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(Mr. Bercow) identifies the problem of capacity, but we cannot address that without investment. We certainly cannot do it by inflicting cuts.

Kali Mountford: Will my hon. Friend give way?

Vernon Coaker: If my hon. Friend allows me to finish, one or two of our colleagues will also be able to speak.

My constituency of Gedling in Nottingham has new schools. Parkdale primary school has been rebuilt; millions of pounds of capital investment have gone into Arnold Hill school, Carlton-le-Willows school and Redhill school; and Arnold View school is to be rebuilt. There are new buildings at Arno Vale school; new classrooms at Burton Joyce; and a new hall at Seely church school. There are more nurseries, a sure start scheme and more teachers and teaching assistants. Colleges are expanding, and the Clifton campus of Nottingham Trent university is like a building site. Those improvements do not arrive out of thin air. They are possible only because of Government investment, and I am proud of that.

Building is going on at hospitals, too. The Queen's medical centre has a new accident and emergency unit; a new breast cancer unit is being built at City hospital, which I visited last Friday; a new urology unit and a new haematology unit are planned; and a cardiac unit is on its way, as are new wards for the elderly. There are more doctors and nurses, and the Gedling primary care trust is working to do something about substandard health centres. Just for the record, Nottinghamshire now has more police officers than ever before.

My central point is that the Government have invested huge sums in public services and we can see improvements at a local and national level. Of course it is necessary to have reform alongside that and to deal with some of the problems that investment brings, but there is a clear divide between those who believe that we can improve public services by making cuts and those who believe that we can do it by investment and reform. Another way would be to praise our teachers, doctors, nurses and police officers. We need to tell those people who work in our public services that we admire their work and understand the difficulties that they face. They need to know that we are proud of the progress that has been made.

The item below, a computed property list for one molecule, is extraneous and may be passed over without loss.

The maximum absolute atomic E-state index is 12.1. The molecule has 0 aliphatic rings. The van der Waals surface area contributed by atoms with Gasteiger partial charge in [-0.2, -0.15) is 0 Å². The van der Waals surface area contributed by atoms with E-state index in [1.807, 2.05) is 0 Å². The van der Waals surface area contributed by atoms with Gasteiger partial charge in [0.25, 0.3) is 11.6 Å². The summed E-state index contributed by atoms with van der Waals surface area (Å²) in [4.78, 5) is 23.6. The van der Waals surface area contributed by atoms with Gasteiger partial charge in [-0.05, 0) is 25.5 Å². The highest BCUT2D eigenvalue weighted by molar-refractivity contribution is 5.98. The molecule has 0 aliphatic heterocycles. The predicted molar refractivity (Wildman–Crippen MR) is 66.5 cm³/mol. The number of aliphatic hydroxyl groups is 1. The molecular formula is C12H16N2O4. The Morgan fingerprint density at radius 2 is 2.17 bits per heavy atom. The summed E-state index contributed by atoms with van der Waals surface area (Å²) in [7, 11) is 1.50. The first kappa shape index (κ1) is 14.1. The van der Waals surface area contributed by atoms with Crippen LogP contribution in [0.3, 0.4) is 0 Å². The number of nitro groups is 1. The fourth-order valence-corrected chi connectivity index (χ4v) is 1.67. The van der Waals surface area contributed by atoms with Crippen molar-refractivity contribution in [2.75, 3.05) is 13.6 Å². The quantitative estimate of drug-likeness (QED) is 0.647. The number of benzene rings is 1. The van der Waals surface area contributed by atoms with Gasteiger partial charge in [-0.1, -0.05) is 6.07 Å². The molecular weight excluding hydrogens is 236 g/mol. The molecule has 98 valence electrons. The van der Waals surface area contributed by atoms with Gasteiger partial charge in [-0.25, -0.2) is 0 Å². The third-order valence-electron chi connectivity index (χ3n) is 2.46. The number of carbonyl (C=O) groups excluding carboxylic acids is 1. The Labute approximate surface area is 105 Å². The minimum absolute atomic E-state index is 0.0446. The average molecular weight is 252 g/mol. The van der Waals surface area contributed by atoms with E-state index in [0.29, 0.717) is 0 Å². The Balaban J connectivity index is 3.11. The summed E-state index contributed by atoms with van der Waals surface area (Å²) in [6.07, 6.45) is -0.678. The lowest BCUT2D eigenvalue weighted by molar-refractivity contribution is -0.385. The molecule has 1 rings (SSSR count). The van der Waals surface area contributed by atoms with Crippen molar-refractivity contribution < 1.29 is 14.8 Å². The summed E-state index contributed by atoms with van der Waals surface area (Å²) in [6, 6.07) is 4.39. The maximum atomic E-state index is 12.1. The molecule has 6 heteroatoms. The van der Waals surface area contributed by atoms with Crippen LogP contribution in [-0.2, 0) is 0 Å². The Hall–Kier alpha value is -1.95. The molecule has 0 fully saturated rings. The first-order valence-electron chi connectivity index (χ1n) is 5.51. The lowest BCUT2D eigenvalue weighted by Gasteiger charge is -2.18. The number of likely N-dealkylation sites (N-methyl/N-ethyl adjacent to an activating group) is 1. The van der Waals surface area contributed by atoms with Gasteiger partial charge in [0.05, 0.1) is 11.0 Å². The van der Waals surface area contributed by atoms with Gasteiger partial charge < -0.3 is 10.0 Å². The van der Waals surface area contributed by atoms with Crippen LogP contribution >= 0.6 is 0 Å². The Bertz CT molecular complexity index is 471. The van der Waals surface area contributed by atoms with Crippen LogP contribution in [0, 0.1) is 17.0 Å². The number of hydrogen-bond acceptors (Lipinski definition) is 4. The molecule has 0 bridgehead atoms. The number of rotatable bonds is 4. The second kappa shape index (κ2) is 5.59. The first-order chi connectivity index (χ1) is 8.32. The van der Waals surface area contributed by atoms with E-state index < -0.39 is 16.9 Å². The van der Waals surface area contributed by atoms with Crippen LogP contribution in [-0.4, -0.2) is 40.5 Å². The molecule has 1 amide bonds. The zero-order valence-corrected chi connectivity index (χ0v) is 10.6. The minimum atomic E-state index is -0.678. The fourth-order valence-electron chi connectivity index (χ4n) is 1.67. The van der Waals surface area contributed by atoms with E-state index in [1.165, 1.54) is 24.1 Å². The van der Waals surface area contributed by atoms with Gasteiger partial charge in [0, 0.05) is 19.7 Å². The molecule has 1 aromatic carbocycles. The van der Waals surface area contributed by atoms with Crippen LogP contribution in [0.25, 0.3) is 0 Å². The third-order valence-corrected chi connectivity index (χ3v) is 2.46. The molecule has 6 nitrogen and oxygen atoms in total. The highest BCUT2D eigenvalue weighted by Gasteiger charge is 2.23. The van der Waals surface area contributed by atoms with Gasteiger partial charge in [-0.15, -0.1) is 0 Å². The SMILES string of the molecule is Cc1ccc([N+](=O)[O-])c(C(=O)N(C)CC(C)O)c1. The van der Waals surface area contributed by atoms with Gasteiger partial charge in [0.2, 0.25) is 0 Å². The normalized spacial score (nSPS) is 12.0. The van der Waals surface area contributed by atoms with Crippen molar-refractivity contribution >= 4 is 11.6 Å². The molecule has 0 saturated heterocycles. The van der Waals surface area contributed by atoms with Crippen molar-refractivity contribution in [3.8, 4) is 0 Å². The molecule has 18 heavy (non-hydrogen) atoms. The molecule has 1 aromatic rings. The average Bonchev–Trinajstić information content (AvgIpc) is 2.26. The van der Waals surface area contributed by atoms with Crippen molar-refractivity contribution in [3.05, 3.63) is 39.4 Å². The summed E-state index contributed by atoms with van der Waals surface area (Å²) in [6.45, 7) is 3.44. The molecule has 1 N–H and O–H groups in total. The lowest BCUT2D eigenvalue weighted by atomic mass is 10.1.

2.52 pm

Mr. Andrew Mitchell (Sutton Coldfield): It is a curious experience to follow the hon. Member for Gedling (Vernon Coaker), who represents the constituency that I represented for 10 years between 1987 and 1997. Although I recognise his sincerity, he has not answered the Opposition's case. Before I go further, I draw the attention of the House to my entry in the Register of Members' Interests.

I hope to build on the outstanding speeches by my right hon. and learned Friend the Member for Folkestone and Hythe (Mr. Howard) and my right hon. Friend the Member for Wokingham (Mr. Redwood).

Roger Casale (Wimbledon): Will the hon. Gentleman give way?

Mr. Mitchell: No, I have barely started.

12 Feb 2003 : Column 909

I do not have a list of 10, but will comment on one or two of the points raised. Whatever else comes out of the debate, it must surely be the stunning complacency with which the Chancellor of the Exchequer accounted for the state of the British economy. Things started so well. I remember him saying, probably in song, that things could only get better. My right hon. and learned Friend the Member for Rushcliffe (Mr. Clarke) bequeathed a brilliant economic platform on which to build. The Chancellor did the right thing with the Bank of England and stuck to Tory expenditure plans. He also accurately read the Asian crisis, for which he was rightly praised in the House and the City, when so many commentators got it wrong. I have said a number of times—I like to be fair—that he has been a successful and good Chancellor. However, like so many before him, he sadly believes his own propaganda, and hubris and nemesis are setting in. It will not be many months before he is reviled by every hardworking taxpaying family for presiding over what is about to come.

As the shadow Chancellor made clear, there are serious imbalances in our economy. Even the Liberal spokesman, the hon. Member for Truro and St. Austell (Matthew Taylor), made the dangers in the economy clear. A housing boom led to a £12 billion withdrawal of equity in the last quarter of last year. A consumer boom has taken place. The Confederation of British Industry has issued dire warnings not only about the massive increase in taxation, but about the massive amounts of regulation that are being ushered in every hour of every day. We also have Labour's tax on jobs, which starts in April. Those events are taking place when the stock market in Britain has fallen by nearly 50 per cent. from its height and our economy is in a dangerous state.

I call on the Chancellor to announce that he will suspend the £5 billion a year tax on pensions. I do not expect him to abolish it, but it is doing a great deal of damage. Almost everyone agrees that it is vital to put more money into our pensions, but he is taking £5 billion every year. He should announce, at the latest in the Budget, that he will suspend that forthwith while the current economic circumstances prevail.